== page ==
7. Red

Another Hawaiian salt, red salt gets its color from the volcanic Hawaiian clay called alaea. As water evaporates, this salt gets trapped in tidal pools, where it mixes with the alaea.

It is estimated to contain the highest concentration of essential trace minerals of any salt and is especially iron rich. If you have a tendency to be low in iron, this salt may be a good addition to your balanced diet.

8. Persian Blue

This unique salt harvested from an ancient salt lake in Iran is extremely mineral rich and slightly sweet. Its blue color comes not from mineral content, but from the natural compression of the salt's structure over the millennia. The same beautiful effect is seen in blue glacial ice, where the molecular structure has been compressed to the point that it begins to refract light differently.

While aesthetically exciting, as one of the rarest salts in the world, this salt may not be worth the price tag if you're just shopping for health benefits.

9. Smoked

Smoked salts have no significant nutritional benefits over normal sea salt. In fact, they are simply sea salts smoked at low temperatures over a bed of coals, which lends a lovely smokey flavor to the crystals and a grey or tan color. The smokey flavor lends dimension to certain dishes, but they have no health benefits beyond those associated with regular sea salt.

When it comes to choosing a healthy salt, don't get confused by price. In general, it's better to consume unrefined salt over table salt, since it's generally lower in sodium and high in essential minerals. Other than that, you don't need to spend a fortune to consume healthy salt. Exotic salts can make for a lovely culinary experience, but in terms of health, no single unrefined salt is undeniably better than another. Choose a salt that suits your needs and enjoy it in combination with a smart, healthy lifestyle.

EcoWatch Daily Newsletter

ThitareeSarmkasat / iStock / Getty Images

by Jillian Kubala, MS, RD

Every fruit lover has their go-to favorites. Bananas, apples, and melons are popular choices worldwide and can be purchased almost anywhere.

Read More Show Less
belchonock / iStock / Getty Images Plus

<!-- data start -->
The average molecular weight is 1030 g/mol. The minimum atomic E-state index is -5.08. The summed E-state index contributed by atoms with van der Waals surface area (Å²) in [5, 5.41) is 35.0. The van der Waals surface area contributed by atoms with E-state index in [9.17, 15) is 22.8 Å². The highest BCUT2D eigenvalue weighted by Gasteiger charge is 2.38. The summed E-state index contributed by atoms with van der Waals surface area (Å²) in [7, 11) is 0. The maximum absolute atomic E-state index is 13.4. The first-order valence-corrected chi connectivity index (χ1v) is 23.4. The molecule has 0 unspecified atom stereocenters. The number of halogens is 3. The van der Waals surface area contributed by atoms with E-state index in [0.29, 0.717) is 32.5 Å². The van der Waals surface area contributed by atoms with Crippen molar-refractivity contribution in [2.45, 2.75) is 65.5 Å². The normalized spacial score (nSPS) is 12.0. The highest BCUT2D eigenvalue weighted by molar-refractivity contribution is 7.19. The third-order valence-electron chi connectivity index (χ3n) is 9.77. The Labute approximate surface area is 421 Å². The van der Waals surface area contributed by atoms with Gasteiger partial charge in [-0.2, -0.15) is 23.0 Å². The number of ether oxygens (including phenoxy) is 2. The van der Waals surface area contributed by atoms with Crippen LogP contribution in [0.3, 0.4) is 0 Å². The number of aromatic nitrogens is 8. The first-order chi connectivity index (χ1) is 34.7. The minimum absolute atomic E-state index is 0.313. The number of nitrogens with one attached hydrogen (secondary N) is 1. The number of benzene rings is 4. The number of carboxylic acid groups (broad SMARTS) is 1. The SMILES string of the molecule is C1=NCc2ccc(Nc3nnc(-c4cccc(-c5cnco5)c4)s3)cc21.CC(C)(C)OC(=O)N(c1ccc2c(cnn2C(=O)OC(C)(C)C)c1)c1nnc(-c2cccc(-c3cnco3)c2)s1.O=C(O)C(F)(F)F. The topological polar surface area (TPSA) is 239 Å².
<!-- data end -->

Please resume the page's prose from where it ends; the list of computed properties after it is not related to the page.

By Hrefna Palsdottir, MS

Coconut oil is an incredibly healthy fat.

Read More Show Less
Sponsored
Wesley Martinez Da Costa / EyeEm / Getty Images

By David R. Montgomery

Would it sound too good to be true if I was to say that there was a simple, profitable and underused agricultural method to help feed everybody, cool the planet, and revitalize rural America? I used to think so, until I started visiting farmers who are restoring fertility to their land, stashing a lot of carbon in their soil, and returning healthy profitability to family farms. Now I've come to see how restoring soil health would prove as good for farmers and rural economies as it would for the environment.

Read More Show Less
skaman306 / Moment / Getty Images

By Jillian Kubala, MS, RD

Radish (Raphanus sativus) is a cruciferous vegetable that originated in Asia and Europe (1Trusted Source).

Read More Show Less
Tinnakorn Jorruang / iStock / Getty Images

By Dan Nosowitz

The budding research on cannabidiol, or CBD, attracts a great deal of interest in the agricultural field.

Read More Show Less
Sponsored
Oksana Khodakovskaia / iStock / Getty Images

By Jillian Kubala, MS, RD

The loquat (Eriobotrya japonica) is a tree native to China that's prized for its sweet, citrus-like fruit.

Read More Show Less

The Centers for Disease Control (CDC) released new numbers that show vaping-related lung illnesses are continuing to grow across the country, as the number of fatalities has climbed to 33 and hospitalizations have reached 1,479 cases, according to a CDC update.

Read More Show Less
During the summer, the Arctic tundra is usually a thriving habitat for mammals such as the Arctic fox. Education Images / Universal Images Group via Getty Images

Reports of extreme snowfall in the Arctic might seem encouraging, given that the region is rapidly warming due to human-driven climate change. According to a new study, however, the snow could actually pose a major threat to the normal reproductive cycles of Arctic wildlife.

Read More Show Less